Most institutions of higher education require students to have health insurance coverage. As a matter of fact, they automatically enroll admits in their self-sponsored health plans, which those with comparable plans can waive anyway.
But is it worth buying the insurance plan your college offers should that become an option?
Because college health insurance plans are generally cheaper than most alternatives on the open market, they make for excellent options for students from uninsured families or who wish to opt out of their family’s coverage. College-sponsored insurance plans are also usually ideal for low-income and/or out-of-state students.
To buy or not to buy — read on if right now you are on the fence as to whether or not you should stay on your parent’s health insurance or get your hands on your own since you are already 26 years old or just because.
Practically everything you need to know about student health insurance your top-choice school requires you to get, from annual premiums to policy and coverage and various things in between, will be discussed below.
3 Main Sources of Health Insurance Available for Students
In determining if a school-sponsored health insurance plan is the right choice, of course, it’s a must to know your various options.
Doing so allows you to compare them with one another, thus helping you to identify the choice whose pros outweigh the cons.
Otherwise, you may end up with something you cannot afford or that does not have ample coverage.
Generally speaking, staying on your parent’s health insurance is a wise move.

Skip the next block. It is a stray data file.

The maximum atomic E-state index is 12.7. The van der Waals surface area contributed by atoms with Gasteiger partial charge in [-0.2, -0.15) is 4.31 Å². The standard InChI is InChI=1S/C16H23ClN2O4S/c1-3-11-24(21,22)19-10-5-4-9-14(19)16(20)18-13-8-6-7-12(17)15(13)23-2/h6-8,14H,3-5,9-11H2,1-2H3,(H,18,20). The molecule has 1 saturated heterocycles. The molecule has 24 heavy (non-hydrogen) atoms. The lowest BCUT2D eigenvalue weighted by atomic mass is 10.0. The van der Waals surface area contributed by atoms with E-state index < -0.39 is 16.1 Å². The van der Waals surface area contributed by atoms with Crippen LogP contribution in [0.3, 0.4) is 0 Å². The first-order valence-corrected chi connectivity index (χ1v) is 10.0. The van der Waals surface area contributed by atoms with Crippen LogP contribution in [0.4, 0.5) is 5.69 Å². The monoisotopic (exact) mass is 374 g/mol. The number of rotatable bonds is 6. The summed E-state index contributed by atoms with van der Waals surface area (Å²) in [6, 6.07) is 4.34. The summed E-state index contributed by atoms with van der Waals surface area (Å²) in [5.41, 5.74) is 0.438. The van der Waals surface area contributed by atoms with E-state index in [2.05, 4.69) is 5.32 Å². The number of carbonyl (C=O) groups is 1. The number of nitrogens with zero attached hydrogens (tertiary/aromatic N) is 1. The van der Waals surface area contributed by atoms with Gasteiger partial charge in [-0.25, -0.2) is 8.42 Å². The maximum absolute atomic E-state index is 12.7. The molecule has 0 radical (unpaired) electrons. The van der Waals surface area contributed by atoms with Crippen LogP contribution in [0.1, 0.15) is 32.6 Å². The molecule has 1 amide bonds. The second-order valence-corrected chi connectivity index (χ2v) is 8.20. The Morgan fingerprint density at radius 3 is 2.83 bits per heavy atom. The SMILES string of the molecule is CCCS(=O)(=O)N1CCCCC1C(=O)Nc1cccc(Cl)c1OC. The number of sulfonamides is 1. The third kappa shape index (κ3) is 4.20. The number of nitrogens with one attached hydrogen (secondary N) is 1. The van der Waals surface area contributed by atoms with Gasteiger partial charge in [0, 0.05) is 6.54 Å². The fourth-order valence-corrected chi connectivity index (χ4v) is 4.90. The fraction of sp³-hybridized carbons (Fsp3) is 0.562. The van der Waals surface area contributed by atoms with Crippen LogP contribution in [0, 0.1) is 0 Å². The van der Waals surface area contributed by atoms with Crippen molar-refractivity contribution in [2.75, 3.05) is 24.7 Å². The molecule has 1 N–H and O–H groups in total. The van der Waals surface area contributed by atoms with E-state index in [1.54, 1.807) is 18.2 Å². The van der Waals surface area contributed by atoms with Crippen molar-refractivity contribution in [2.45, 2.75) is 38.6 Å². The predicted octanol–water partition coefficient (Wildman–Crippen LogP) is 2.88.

For many degree-seeking students, it’s the easiest way to stay on budget as they work on an undergraduate degree as well as stay in school for it makes available to them many different healthcare services and solutions.
Unfortunately for some, opting for another plan is a better or, in some instances, the only choice.
For instance, the health insurance plan of a parent is pretty much useless for a college student who is 26 years of age or older or attending an out-of-state school where in-network healthcare providers and hospitals are not accessible.
Here are some of the top health insurance options for college students and what you need to know about each:
Medicaid vs. college health insurance
Simply put, Medicaid, which is a joint federal and state program that helps cover medical costs for some individuals with limited income and resources, is one of the most affordable and comprehensive health insurance options for students.
As a matter of fact, more college students have Medicaid than college-sponsored coverage.
According to a report by Consumer Reports, the American College Health Association (ACHA) says that around 10% of undergraduates get their health insurance plans through the schools they are attending.
On the other hand, based on data from the Century Foundation, about 13% of college students are enrolled in Medicaid.
Since the passing of the Affordable Care Act (ACA), or more commonly known as Obamacare, the number of Medicaid-covered students jumped from 8% to its current figure.
So, just how cheap is Medicaid for college students?
Depending on factors such as the state and family income, the monthly premium for Medicaid can be as low as anywhere from $1 to $20 — or at times which is lower between a set amount and 2% of household income.